The City of Brentwood has entered into an interlocal agreement with the Williamson County government and the city of Franklin to address the growing threat of flooding in the county and region with the creation of a combined Swiftwater rescue team.

The agreement was approved by the Brentwood City Commission on Aug. 8, and the combined team will be known as the Williamson County Inter-Agency Swiftwater Rescue Team.

The new initiative will be aimed at providing a “coordinated, multi-disciplined approach to the management of minor, major or catastrophic disasters and large-scale or complex incidents involving Swiftwater rescue and floodwater reconnaissance and evacuations.”

Brentwood Fire and Rescue Division Chief Nick Adams said in a phone call that the historic 2010 flood that impacted much of Middle Tennessee sparked the creation of BFR’s Swiftwater rescue team, which was crucial to rescuing dozens of citizens from flash flooding in 2021.

BFR personnel have also had experience alongside first responders from across the region as part of task force teams that have deployed to neighboring counties and states for flood and hurricane response from South Carolina to Texas.


17-year-old Dodson Avrit and his parents Matt and Lisa Avrit stand inside of their flood-damaged home and look out at the swollen Little Harpeth River that backs up to their Brentwood home. Hours earlier in the dark of night they were rescued on a Brentwood Fire and Rescue Swift Water Rescue Team raft from more than four feet of rushing water, six inches of which entered their home.

“The great thing is that we've been doing this for several years, so we already know how these events take place, what requirements are needed, so it's allowing us to help other cities within the state of Tennessee prepare other departments,” Adams said.

In 2020, the Nolensville Volunteer Fire Department, now known as Nolensville Fire and Rescue, also began to explore establishing a Swiftwater rescue team following flash flooding that caused significant damage to the Nolensville Historic School and Museum.

“Probably the biggest lesson [we’ve learned] is getting ahead of it,” Adams said. “When we when we have an idea that these storms are coming, we bring personnel in early just so we're already ahead of the game. We have our boats located in our trailers situated within the high-impact areas.”

BFR’s experience over the past decade training and responding to flooding incidents has given them an insight into how to not only respond but how to prepare for future incidents.

Adams said that a huge part of making any kind of emergency response successful, especially when combining multiple agencies, is teamwork.

“Partnerships are very critical,” Adams said. “As an interagency team, we train four times a year as a team and we do individual training at the department.”

Hurricane Sally Tennessee Task Force 2 091420

BFR members made up part of Tennessee Task Force 2 which deployed to the Gulf Coast in response to Hurricane Sally in 2020.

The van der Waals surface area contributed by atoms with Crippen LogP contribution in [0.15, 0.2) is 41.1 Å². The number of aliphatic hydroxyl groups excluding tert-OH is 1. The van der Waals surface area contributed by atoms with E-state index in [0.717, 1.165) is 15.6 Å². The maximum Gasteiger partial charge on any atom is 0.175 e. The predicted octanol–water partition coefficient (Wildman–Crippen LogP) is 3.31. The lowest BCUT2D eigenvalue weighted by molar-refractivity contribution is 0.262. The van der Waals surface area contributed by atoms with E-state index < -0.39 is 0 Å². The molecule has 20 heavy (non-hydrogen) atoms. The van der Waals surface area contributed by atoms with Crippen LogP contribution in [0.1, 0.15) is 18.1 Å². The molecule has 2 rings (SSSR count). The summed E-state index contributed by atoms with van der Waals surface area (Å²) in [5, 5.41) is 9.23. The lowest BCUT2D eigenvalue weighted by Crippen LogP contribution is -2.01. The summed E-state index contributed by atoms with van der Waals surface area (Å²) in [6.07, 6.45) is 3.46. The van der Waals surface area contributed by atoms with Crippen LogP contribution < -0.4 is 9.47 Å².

Some of that training happens in classroom settings, while crews also use natural resources as training grounds such as the Harpeth River, Percy Priest Lake and the Ocoee River.

“The first time you want to meet is definitely not on a deployment, so you know the strengths and weaknesses of each team, the crew members of each team, and you become almost like a family within a family,” Adams said.

Climate change and the resulting changes in migration, population and urban development has caused an increased risk of flooding worldwide, with the BBC reporting that by 2030, millions more people around the globe will be at risk of increased flooding.

Scientific American reports that over the next three decades, the cost of flood damage in the United States “is on pace to rise 26% due to climate change.”

That development is also impacting Williamson County with new neighborhoods and shopping centers popping up every year, meaning that first responders have to be aware of the treacherous environment below the waterline when responding to a flooding incident.

“We never know what's beneath the surface of the water, especially when we're in neighborhoods or shopping centers,” Adams said. “We have boats that are motorized, and then in some cases we have to physically walk outside of the boat and pull them behind us.”

This month marked the one-year anniversary of flash flooding that killed 20 people in Waverly, a disaster that researchers at Vanderbilt University’s School of Engineering said is “an example of climate change impacts to come.”

And while local agencies are preparing and in investing in the people and tools needed in flooding incidents, the unknown realities facing all of us with the impacts of climate change will undoubtedly continue to pose new challenges to citizens and governments alike.

Adams said that first responders are prepared to deploy when needed, but asked the public to be prepared for disasters and to help first responders by heeding warnings from community and government leaders ahead of time.

“If they have that opportunity to evacuate prior to a large event like this," he said, "that lessens the impact on [all of us]l for possible loss of life for situations like that."